Skip To Content
BuzzFeed News Home Reporting To You

Utilizamos cookies, próprios e de terceiros, que o reconhecem e identificam como um usuário único, para garantir a melhor experiência de navegação, personalizar conteúdo e anúncios, e melhorar o desempenho do nosso site e serviços. Esses Cookies nos permitem coletar alguns dados pessoais sobre você, como sua ID exclusiva atribuída ao seu dispositivo, endereço de IP, tipo de dispositivo e navegador, conteúdos visualizados ou outras ações realizadas usando nossos serviços, país e idioma selecionados, entre outros. Para saber mais sobre nossa política de cookies, acesse link.

Caso não concorde com o uso cookies dessa forma, você deverá ajustar as configurações de seu navegador ou deixar de acessar o nosso site e serviços. Ao continuar com a navegação em nosso site, você aceita o uso de cookies.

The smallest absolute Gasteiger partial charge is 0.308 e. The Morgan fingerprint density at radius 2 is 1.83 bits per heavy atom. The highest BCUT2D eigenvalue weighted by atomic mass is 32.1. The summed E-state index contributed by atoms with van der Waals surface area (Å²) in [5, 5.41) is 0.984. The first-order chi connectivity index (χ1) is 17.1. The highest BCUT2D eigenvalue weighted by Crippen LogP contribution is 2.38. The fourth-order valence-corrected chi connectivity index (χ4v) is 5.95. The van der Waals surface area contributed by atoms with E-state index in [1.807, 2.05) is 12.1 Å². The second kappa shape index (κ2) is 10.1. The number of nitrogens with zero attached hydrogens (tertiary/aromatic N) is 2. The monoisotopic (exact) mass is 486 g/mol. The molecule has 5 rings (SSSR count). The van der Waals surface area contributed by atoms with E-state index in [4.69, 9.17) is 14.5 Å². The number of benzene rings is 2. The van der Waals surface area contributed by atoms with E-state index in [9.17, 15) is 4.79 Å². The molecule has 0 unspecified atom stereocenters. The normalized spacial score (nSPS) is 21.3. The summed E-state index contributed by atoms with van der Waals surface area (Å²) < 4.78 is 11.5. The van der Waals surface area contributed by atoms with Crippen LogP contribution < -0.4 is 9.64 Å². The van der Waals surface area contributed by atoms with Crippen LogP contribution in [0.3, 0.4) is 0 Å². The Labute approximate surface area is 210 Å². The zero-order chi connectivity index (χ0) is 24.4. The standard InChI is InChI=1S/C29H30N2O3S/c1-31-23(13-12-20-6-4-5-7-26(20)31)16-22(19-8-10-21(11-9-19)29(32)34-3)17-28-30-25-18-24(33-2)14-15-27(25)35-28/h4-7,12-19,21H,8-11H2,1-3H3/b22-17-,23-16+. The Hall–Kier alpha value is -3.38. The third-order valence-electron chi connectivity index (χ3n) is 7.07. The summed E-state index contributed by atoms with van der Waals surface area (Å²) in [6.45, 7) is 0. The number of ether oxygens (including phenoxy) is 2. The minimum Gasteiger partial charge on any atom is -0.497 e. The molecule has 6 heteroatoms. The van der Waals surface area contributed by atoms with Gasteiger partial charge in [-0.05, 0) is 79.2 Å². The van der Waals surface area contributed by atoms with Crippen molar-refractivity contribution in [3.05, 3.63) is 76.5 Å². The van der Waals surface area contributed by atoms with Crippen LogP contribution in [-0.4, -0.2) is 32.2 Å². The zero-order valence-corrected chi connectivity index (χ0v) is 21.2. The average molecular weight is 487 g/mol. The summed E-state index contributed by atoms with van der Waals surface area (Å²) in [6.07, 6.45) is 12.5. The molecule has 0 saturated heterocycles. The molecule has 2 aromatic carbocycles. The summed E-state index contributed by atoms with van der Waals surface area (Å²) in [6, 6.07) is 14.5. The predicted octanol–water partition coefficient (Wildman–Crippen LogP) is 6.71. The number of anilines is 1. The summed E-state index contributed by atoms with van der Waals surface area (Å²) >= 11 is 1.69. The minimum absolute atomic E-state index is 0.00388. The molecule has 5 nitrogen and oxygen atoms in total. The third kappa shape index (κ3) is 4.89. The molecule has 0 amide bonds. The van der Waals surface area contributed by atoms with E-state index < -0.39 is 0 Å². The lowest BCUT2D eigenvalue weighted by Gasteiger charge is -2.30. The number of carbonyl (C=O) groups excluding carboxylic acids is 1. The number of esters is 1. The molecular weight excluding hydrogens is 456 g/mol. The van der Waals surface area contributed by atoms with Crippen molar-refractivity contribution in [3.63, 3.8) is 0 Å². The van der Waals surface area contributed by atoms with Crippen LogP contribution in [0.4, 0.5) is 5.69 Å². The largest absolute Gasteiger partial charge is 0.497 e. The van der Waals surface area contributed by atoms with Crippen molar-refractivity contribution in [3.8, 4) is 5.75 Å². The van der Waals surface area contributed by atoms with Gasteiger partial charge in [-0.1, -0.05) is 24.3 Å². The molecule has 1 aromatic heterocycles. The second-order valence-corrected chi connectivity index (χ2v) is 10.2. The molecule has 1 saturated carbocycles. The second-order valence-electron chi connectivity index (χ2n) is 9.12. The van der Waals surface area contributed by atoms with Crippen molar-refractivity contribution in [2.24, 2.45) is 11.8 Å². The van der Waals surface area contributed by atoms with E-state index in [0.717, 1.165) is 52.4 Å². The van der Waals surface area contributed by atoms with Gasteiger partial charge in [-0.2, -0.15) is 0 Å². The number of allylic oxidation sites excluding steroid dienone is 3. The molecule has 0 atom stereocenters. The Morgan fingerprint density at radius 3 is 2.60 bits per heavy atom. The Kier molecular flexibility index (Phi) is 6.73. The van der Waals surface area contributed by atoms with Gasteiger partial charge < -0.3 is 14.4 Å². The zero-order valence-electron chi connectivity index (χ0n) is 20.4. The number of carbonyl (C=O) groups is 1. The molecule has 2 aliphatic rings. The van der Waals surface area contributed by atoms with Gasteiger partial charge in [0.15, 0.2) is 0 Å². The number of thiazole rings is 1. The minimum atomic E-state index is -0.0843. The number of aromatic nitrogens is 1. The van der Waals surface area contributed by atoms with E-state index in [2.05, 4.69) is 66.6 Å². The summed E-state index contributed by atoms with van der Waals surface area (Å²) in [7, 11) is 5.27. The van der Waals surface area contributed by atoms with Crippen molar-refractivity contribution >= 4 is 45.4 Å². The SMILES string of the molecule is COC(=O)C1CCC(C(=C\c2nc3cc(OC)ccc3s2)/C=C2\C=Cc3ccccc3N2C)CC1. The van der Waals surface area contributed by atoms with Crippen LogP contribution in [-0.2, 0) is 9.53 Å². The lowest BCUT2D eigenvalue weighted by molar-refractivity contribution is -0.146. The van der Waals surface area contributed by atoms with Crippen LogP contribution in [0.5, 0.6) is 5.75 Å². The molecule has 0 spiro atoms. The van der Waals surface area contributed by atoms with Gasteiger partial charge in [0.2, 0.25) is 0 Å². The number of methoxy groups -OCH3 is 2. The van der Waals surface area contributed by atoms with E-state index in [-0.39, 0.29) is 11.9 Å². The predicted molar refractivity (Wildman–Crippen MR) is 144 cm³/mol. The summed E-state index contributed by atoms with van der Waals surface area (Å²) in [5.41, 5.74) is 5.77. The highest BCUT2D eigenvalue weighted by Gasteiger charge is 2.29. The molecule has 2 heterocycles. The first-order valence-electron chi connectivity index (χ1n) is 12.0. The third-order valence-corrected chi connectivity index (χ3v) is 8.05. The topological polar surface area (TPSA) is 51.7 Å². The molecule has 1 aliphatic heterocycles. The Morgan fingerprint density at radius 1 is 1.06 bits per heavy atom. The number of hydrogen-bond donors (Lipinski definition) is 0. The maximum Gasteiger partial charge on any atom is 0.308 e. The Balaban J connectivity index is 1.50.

Cloud Spin Is The Best-Looking Game Ever Made For The iPad

And it costs two bucks.

Posted on September 3, 2013, at 2:34 p.m. ET

For several years now, Infinity Blade has been the game you showed graphics sluts to convince them of the iPad's potential as a 3D game machine. That game and its sequel look close enough to big console fantasy titles like Dark Souls to make you wonder, at first glance, how a mobile chipset can compete with the big boys of hardcore gaming.

Now, with Cloud Spin, Skytrain Studios have set a new standard. The game, a swipe-based flyer, is, like Infinity Blade, built in the Unreal Engine. Unlike Infinity Blade, the new game has a real sense of style lacquered on top of the polygons, part Greek antiquity, part Sonic the Hedgehog, part—perish the phrase—steampunk.

And, like Infinity Blade, this one will keep you busy. You play as Lucky, a rabbit with a jetpack and wings, because videogames. You cruise, Pilotwings-style through threshing, crushing, snapping, cutting, and otherwise harmful floating obstacles. It's not complicated; it's not original; it's the definition of competent. And it looks, well, astonishing.

A BuzzFeed News investigation, in partnership with the International Consortium of Investigative Journalists, based on thousands of documents the government didn't want you to see.